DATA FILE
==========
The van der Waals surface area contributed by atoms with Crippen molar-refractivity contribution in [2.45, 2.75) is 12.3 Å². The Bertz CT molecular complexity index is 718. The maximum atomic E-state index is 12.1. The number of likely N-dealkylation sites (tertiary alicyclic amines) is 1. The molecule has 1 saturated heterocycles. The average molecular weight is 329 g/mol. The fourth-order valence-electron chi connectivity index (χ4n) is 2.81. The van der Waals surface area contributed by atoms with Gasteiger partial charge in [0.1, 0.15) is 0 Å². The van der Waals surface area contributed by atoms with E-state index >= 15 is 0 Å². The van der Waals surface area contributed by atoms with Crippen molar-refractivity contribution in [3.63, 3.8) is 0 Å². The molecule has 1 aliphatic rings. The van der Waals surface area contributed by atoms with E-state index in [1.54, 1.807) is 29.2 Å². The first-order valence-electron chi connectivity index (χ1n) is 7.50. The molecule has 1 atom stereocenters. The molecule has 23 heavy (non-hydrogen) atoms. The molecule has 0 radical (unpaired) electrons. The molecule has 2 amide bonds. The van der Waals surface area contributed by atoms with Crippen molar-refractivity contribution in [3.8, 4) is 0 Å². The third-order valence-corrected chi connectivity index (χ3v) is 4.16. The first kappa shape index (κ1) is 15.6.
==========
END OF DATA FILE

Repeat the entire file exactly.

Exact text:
The van der Waals surface area contributed by atoms with Crippen molar-refractivity contribution in [2.45, 2.75) is 12.3 Å². The Bertz CT molecular complexity index is 718. The maximum atomic E-state index is 12.1. The number of likely N-dealkylation sites (tertiary alicyclic amines) is 1. The molecule has 1 saturated heterocycles. The average molecular weight is 329 g/mol. The fourth-order valence-electron chi connectivity index (χ4n) is 2.81. The van der Waals surface area contributed by atoms with Gasteiger partial charge in [0.1, 0.15) is 0 Å². The van der Waals surface area contributed by atoms with E-state index >= 15 is 0 Å². The van der Waals surface area contributed by atoms with Crippen molar-refractivity contribution in [3.63, 3.8) is 0 Å². The molecule has 1 aliphatic rings. The van der Waals surface area contributed by atoms with E-state index in [1.54, 1.807) is 29.2 Å². The first-order valence-electron chi connectivity index (χ1n) is 7.50. The molecule has 1 atom stereocenters. The molecule has 23 heavy (non-hydrogen) atoms. The molecule has 0 radical (unpaired) electrons. The molecule has 2 amide bonds. The van der Waals surface area contributed by atoms with Crippen molar-refractivity contribution in [3.8, 4) is 0 Å². The third-order valence-corrected chi connectivity index (χ3v) is 4.16. The first kappa shape index (κ1) is 15.6.